I think that Down syndrome has become a part of our every day life that I forget it's there most days. Did I forget that Harper can't walk yet? Hell no. But her burst of language makes up for it. Her sassiness makes up for it. She is who she is. And she WILL hit her milestones when she is good and ready to. And on her own terms.
With that said......I've had a few things happen to me lately regarding Down syndrome.
I was on a panel in August to speak to potential Genetic Counseling students. I have a great relationship with my genetic counselor and she asked me to be on the patient panel to tell prospective students my experience with genetic counselors. It was a fantastic opportunity and one that I took seriously. While I wasn't there to speak specifically about Down syndrome it was still my job to advocate and raise awareness. I was able to tell them how their job would impact a life. I felt like I contributed something to society and maybe helped a few students decide on their career path.
I've meet a few soon-to-be moms who may or may not be pregnant with a child who has Ds. Exciting right? Well, I have to take myself back to that time where is wasn't exciting and remember how I felt. It was scary. Both of these mom's do not have an official diagnosis. One is far enough along that she is going to wait until he is born. The other is just starting her second trimester and has testing options she hasn't decided on. But it's hard for me to contain my excitement. Yep, excitement. To me a baby is a baby. Whether he/she has Trisomy 21 or not. That baby deserves to be loved and for someone to be excited about their arrival. I want those moms to see how happy Harper is and how happy Harper makes me, her dad, her family and friends. I wanted so badly to celebrate my pregnancy with Harper that I want these moms to be able to as well.
|Really over it.|
|Diva in the making|
This is the part of the post that has taken me the longest to write. I have drafts sitting waiting to be published but nothing came out right. I'm sure not sure I did it justice. Here goes....
Through Facebook, I have been able to keep in touch with Tanya, a friend of mine from high school. Tanya and her older sister Tina, had an aunt, Ruthie. Ruthie lived with them growing up. Ruthie had Down syndrome.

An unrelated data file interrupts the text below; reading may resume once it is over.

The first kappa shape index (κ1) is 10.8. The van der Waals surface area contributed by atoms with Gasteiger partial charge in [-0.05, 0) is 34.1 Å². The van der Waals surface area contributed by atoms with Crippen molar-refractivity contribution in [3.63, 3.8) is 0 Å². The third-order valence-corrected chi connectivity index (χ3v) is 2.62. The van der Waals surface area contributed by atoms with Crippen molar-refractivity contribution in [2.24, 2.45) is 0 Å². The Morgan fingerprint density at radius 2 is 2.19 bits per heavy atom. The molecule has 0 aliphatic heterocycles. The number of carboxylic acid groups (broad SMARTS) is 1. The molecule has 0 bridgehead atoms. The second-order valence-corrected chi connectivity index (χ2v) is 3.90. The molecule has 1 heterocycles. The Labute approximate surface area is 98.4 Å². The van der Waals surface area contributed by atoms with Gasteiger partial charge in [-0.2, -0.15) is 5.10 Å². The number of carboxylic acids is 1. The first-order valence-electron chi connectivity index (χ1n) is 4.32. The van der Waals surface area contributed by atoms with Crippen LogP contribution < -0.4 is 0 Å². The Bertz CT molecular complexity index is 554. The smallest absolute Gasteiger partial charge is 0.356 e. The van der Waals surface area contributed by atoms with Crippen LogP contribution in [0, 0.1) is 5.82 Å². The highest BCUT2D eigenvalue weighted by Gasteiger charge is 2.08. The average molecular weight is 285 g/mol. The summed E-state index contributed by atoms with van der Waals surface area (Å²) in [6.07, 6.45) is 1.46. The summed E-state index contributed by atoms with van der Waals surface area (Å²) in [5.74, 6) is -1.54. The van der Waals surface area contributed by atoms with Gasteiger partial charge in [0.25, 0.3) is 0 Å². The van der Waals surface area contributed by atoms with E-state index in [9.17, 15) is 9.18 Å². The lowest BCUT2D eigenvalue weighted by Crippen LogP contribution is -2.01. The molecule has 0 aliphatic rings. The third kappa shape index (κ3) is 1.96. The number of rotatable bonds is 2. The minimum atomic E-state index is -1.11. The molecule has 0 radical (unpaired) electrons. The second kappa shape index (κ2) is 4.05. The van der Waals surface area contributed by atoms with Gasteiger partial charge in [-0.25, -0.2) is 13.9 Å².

At the time I had no idea how much of an impact Ruthie would have on me and my family. I wish I could go back and tell my high school self to pay closer attention to Ruthie. I do have memories of Ruthie. She was at all the sporting events Tanya or Tina were a part of. I remember going to Tanya's house and Ruthie was there. She was friendly and funny and didn't make me feel awkward. She was one of the few people with Ds that I actually knew. You could tell she was loved and that she loved fiercely.
While I hadn't seen Ruthie in years I had thought about her often after Harper was born. Ruthie gave me hope that Harper would be loved and taken care of. Ruthie gave me peace of mind. She was a living testament to what I want Harper to be. She wasn't a burden to society. She was a blessing.
I've thought of her even more now that I'm pregnant. Ruthie was the older sister. Her younger brother loved her. Makes me have hope for that future that Harper and her little brother will have a special bond that will be unbreakable.
As I write this I'm watching Harper on the monitor holding her baby doll while she should be sleeping and saying "hi" over and over again. She melts me. And I'm so proud that she is my daughter and excited to see what type of big sister she will be.